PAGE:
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Why Sri Lanka cannot be developed

2 years ago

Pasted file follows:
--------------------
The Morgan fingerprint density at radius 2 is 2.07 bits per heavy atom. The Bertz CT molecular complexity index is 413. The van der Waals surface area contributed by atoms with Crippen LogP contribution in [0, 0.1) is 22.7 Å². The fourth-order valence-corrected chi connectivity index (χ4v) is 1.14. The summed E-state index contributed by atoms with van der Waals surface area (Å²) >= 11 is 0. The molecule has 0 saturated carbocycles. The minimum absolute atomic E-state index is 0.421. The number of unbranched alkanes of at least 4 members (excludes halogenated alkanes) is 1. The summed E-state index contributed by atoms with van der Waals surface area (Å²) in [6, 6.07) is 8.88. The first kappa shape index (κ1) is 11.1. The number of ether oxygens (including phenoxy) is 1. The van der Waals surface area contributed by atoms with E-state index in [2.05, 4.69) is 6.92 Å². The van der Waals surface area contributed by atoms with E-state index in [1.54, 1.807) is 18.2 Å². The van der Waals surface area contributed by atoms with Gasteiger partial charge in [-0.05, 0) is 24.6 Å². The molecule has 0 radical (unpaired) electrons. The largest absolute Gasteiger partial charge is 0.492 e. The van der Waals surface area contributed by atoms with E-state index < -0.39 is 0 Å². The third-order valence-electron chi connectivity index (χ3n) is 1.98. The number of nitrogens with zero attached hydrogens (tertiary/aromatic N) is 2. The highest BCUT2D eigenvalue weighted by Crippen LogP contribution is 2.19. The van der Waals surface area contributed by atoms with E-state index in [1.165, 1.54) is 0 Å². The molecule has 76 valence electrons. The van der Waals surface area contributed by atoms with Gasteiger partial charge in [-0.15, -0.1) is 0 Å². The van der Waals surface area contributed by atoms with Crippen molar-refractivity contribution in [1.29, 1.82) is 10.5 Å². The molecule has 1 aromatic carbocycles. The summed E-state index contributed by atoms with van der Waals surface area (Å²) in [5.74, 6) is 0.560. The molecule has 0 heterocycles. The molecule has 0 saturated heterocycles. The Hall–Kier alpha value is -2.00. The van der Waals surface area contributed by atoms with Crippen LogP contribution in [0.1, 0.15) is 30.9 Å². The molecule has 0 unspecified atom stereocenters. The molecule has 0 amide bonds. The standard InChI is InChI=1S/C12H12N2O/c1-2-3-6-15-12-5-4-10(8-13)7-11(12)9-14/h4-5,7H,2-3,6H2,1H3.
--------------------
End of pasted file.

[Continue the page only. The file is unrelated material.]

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Since Independence or even before that, as Sri Lankans, we have had one main question. How can Sri Lanka be developed? This same topic has been resurrected again, as usual just before another general election. Fighting terrorism, raising national security, adopting a new constitution, and many more popular topics, boil down to the same question over and over again – how can we develop Sri Lanka and why have we failed to do so for many years?  We have analysed, reanalysed, and one can even claim overanalysed our economy. The same problems and the same solutions have been discussed for decades. The stories of how Singapore was behind us and how the then leaders in Singapore envisaged Sri Lanka as their role model for development is a story we have heard repeatedly. How South Korea was just an underdeveloped nation compared to Sri Lanka in the 1960s and how Sri Lanka was just behind Japan at Independence are stories any Sri Lankan can repeat with their eyes closed. After having learnt lessons told by these stories, why couldn't Sri Lanka accelerate growth to become a developed nation? This definitely is something hard to comprehend.  After thinking this over and over again, I felt that “Sri Lankans do not want to make Sri Lanka a developed country”, is a reasonable conclusion as to why we failed. Simply, we do not have the fire in our belly to overcome the hard economic conditions we pass through. Over the years, we have become a nation which has become more dependent on the Government. Rather than us as individuals taking ownership of what we do and how we could overcome challenges in life, we have moved to the backseat, expecting governments to present solutions on a platter. It is true that we have extraordinary talents and skills but collectively, we have been mediocre and settled in an “average” mindset. Making the “average mindset” an advantage over the years, our political elites across all political parties have been promising more government-centred solutions instead of empowering individuals to take and drive the economy at the ground level.  Making our people purely dependent on the Government has become the main economic policy followed by all mainstream political parties. Such a dystopian economic policy advocated by the political parties is based on number play and talk show screens where they point fingers at each other. The unique selling point of a political party’s economic policies have been the size of the relief package, number of government jobs, and glittery promises, which are beyond delivery under any realistic circumstances. While political parties and politicians have taken our citizenry for a ride, the citizens themselves have evolved to live in an average world, with an “average mindset”. The composition of Sri Lanka’s Parliament, and the calibre and quality of our representatives in Parliament, is an equal representation of the vast majority of Sri Lankans. Both seem to lack a burning need/desire to get our economy on the right track. Even someone with a political party affiliation would agree that the choice of candidates before us to exercise our franchise is extremely poor. However, considering the support base across for all political parties, we have to agree the choices that are provided are a fair representation of our people.  Regardless of which government is in power, our economic policy has been more or less the same. Though there are micro changes in certain policies, in a wider spectrum, our way of economic management has been the same for over nearly two decades. Different governments came into power and pretty much the same faces ruled the country (crossovers between political parties) without having the courage to drive a serious economic reform plan. At certain junctions of our political economic history, economic reform plans were discussed by the people and policymakers. However, certain cross sections of society with vested interests chose their personal benefits and perks over the good of the nation and they did not allow any progressive plans to take off.  We burnt days into years and years into decades just enjoying the events, stories, and dreams created by the people’s representatives themselves. They crossed over from one party to another, made controversial statements, the rest agreed and disagreed; we brought in new faces to politics, criticised each other, and to this day, the same circus continues. As a consequence of being ardent fans of this drama, Sri Lanka has become older instead of becoming rich. Sri Lankans have trapped themselves in this drama at the cost of a hardworking route based on the free exchange of ideas and limited ourselves to a more inward-looking approach, giving up the journey to improve a country that aspires to have a higher standard of living. We proudly scream the words: “Sri Lanka has been a developing country and will be a developing country for the rest of our lifetime.” Instead of passing the blame onto politicians, we the people have always been less aspirational about overcoming the deteriorating economic conditions, and that is the very reason we have failed over and over again.  Though our literacy rates are high, our economic education and exposure levels are very poor. Lack of proper English knowledge and major gaps in our education system complements this vicious cycle. As a direct outcome of these weaknesses, our voters are easily misled as they are not trained to analyse and evaluate information and have become victims of misinformation. As a matter of fact, our knowledge on matters of the economy has been significantly poor even though we produce a significant number of economic studies graduates in our higher education system. Their lack of a skill set to fit into our job market speaks volumes of the expired economic theory most of them have internalised after spending three to four years cramming and memorising.  Whichever government that’ll be formed next week will have the same challenge of making Sri Lanka a developed nation. It is an economic reality, regardless of any party affiliation or any ideological affiliation, that we badly need to make our economy competitive. Without bringing in the reforms to make our economy competitive and having the will and courage to pick the right policy choice to make it competitive, Sri Lanka will hardly have a future. The main problem why we can’t go for a serious economic programme is because our people simply do not want to. We have become victims of our own attitudes, behaviour, and misinformation.  Only time will tell whether the new government has the will and courage for an economic reform plan. Irrespective of whether the government picks a strong and viable economic reform programme or not, our clock ticks faster and we have to live only with the hope that things will get better, till time really tells us. No strategy will work until we work!